How conservation friendly is your cat?
Read each statement and give your cat one point for every true answer. Add up your score and check how it rates in the list below.
The cat in this quiz might be your pet or one that comes into your backyard.
- Your cat can’t have kittens. A vet desexed it.
- Your cat is fed good food at regular times.
- Your cat doesn’t go on holiday with you. It goes to a cattery.
- Your cat wears a collar with bells that jingle.
- Your cat can’t find a place to hide that is close to where the birds feed or drink.
- Your cat can’t climb all the trees near your backyard.
- Your cat has special toys to play with.
- Your cat hardly ever hunts.
Tally up your total score and check it below.
1 – 3 point(s)
Your cat isn’t conservation friendly yet. It will catch birds, lizards and weta quite often.
4 – 7 points
Your cat could be a little friendlier. It will still catch some birds and lizards.
You have a conservation friendly cat! That’s better for the native wildlife near you.
Help your cat get a higher score
Give your backyard wildlife a better chance. Here are some tips for how to make your cat more conservation friendly:
Desex your cat
Take cats to the vet to be desexed so they won’t have kittens.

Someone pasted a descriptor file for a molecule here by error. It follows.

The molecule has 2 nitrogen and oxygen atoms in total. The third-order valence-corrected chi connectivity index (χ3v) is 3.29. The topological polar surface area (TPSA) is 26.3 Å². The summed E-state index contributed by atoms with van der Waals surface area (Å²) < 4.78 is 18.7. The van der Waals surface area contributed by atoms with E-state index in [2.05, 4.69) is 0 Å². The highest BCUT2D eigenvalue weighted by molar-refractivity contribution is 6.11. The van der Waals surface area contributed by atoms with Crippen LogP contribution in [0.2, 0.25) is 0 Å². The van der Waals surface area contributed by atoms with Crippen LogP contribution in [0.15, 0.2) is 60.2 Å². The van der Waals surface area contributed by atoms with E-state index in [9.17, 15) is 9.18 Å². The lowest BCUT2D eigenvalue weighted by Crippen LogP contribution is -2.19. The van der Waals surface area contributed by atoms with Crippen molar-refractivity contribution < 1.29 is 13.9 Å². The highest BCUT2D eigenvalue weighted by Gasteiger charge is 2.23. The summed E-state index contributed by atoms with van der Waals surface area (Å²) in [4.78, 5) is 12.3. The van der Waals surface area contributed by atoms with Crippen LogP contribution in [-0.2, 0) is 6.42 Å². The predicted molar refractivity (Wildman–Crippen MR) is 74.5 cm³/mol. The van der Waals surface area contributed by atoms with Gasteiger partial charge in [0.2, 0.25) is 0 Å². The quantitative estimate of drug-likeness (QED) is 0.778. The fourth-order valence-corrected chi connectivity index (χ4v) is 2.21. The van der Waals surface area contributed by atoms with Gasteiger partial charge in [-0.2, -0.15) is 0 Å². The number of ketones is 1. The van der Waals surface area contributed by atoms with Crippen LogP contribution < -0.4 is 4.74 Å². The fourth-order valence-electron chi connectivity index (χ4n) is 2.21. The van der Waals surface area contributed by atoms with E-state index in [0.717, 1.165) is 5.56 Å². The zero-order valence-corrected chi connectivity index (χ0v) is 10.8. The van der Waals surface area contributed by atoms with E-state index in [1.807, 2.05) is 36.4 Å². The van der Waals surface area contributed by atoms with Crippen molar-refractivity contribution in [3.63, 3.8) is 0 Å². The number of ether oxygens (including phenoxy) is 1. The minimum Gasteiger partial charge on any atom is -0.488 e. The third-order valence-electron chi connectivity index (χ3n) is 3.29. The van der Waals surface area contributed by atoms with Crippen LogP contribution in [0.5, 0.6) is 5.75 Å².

Why? Kittens without homes become wild cats. They kill native wildlife and have more wild kittens.
Feed cats balanced meals at regular times.
Why? Because hungry cats go hunting.
Feed cats inside, an hour after sunrise and an hour before sunset.
Why? That’s when birds are most active in the garden.
Going on holiday?
Put cats in a cattery when you go on holiday.
Why? So they don’t wander off and become wild to survive.
Collar with bells
Fit a collar with bells to your cat.
Why? Because less birds are caught by cats with bells.
Keep bird feeders away from cats
Place bird feeders, bird baths and nesting boxes at least 3 m away from a place where a cat can hide.
Why? Because cats hide in places like bushes, then jump out to catch their prey.
Protect nesting birds
Put animal guards around trees that have nesting birds.
Why? So that your cat can’t climb them to get at the nests.